From controls to the impact of recent and impending tariffs, manufacturers share their predictions for the C&I lighting sectors in 2019 and what distributors need to know to maximize their participation.
Will the new year bring a strong lighting market? Below, experts from Signify and Hubbell Lighting share their predictions for the Commercial and Industrial lighting segments, external factors affecting those markets, and how distributors can tap into their share of opportunities.
2019 Forecast: Commercial & Industrial Lighting
According to Heather Milcarek, head of Professional Channel Marketing at Signify, the most immediate trend affecting the C&I lighting sector is the increasing demand for more efficient light. “In the U.S. specifically, buildings consume 41% of total energy and lighting is the single largest end use of electricity in buildings, according to the Energy Information Administration,” Milcarek said. “LED lighting, along with smart controls, can contribute to more sustainable, efficient, and effective workplaces across almost 15 billion square feet of existing office space in North America alone.”
“Another trend is the continuing growth and adoption of connected lighting systems and services,” Milcarek noted. “Beyond energy and operational savings, connected office lighting can also enhance the well-being and productivity of any organization’s most important asset – its people. Americans, for instance, spend approximately 90% of their day indoors, much of that in their workplace. Imagine now if functional illumination at the office were replaced with human-centric lighting – e.g., science-based lighting designs that benefit human physiology and psychology. Connected office lighting can adapt based on the time of day, availability of natural light, as well as individual preferences.”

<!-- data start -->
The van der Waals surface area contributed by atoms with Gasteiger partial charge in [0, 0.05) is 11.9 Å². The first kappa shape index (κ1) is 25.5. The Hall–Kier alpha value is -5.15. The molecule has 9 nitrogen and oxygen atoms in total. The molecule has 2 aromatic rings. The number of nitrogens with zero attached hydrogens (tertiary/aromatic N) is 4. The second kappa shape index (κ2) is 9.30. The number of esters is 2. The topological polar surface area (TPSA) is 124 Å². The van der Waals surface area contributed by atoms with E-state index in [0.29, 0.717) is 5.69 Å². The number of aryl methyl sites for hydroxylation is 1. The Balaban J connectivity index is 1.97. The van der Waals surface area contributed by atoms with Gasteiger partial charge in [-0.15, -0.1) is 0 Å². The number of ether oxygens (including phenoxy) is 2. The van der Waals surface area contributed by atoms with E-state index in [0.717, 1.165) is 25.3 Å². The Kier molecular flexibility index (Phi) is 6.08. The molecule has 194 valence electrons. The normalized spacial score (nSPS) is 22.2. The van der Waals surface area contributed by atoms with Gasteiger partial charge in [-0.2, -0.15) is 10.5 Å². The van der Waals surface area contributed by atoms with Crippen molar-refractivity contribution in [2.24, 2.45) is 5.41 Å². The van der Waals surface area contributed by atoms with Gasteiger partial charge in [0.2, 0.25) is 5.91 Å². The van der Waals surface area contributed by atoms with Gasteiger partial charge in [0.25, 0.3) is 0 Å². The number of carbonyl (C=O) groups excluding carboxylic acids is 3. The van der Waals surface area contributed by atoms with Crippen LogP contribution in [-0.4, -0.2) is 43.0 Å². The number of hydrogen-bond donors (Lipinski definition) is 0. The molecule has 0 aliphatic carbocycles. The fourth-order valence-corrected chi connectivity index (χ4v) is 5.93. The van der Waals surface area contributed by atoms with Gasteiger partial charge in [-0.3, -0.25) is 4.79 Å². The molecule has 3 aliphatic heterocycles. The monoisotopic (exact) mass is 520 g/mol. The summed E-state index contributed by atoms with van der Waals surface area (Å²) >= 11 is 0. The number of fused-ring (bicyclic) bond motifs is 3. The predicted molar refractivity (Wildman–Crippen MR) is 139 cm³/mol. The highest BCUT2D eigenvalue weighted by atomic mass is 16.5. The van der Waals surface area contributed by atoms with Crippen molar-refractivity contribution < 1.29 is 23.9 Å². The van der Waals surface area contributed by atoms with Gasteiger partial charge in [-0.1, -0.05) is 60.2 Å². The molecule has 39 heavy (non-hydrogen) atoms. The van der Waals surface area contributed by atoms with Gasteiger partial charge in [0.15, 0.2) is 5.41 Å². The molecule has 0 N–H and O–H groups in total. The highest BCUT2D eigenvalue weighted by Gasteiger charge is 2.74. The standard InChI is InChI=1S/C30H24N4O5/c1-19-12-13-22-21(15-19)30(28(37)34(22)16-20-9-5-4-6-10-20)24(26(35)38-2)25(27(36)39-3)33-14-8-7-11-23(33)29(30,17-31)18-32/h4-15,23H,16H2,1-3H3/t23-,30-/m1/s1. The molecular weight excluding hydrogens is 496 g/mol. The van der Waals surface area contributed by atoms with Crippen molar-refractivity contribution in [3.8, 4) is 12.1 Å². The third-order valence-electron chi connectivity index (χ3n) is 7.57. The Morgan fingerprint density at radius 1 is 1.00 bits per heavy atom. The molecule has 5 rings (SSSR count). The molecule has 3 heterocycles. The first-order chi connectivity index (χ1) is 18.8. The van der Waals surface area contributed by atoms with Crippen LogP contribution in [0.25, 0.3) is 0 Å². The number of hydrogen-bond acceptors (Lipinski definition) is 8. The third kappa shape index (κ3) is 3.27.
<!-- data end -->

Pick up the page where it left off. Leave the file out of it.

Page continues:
By using a combination of light quality, color, and intensity, said Milcarek, employees can specify their preference for the right light at the right time to support a diverse range of daily activities, from independent focused tasks to collaborative brainstorms. “For example, changing the color and intensity of the lights can help transform a conference room into a shared creative workspace,” she said.
Clayton Smith, director of business development, C&I Distributor Sales at Hubbell Lighting, agreed. “In a recent AIA study, architects and building owners reported that they’re placing greater emphasis on the impact of design decisions on human health, with nearly 75 percent of architects and 67 percent of owners saying that health considerations now play a role in how their buildings are designed,” Smith said. Among other solutions, Smith said that color tuning capabilities are giving occupants the ability to ‘control’ the space and set the mood based on the application, specific activities, and occupant preferences to drive improved performance, productivity, and morale.
Among other trends, Smith said that tariffs are influencing the sales cycle in the C&I sector. “With the next tariff set to take place January 1, 2019 – over and above the current tariffs already in place – there’s been an increased push to release jobs now and ensure that current pricing is in place,” Smith said. “That being said, the next proposed tariff in January could possibly cause jobs to be pushed out later in the year, as end users may decide to wait to see if there could be any tariff adjustments/relief now that mid-term elections are over. Eventually the jobs will be released and expectations are that Q4 2018 should be strong, with Q1 2019 starting out flat; we then anticipate small growth in the C&I sector in Q2 2019 and throughout the balance of the year,” he said.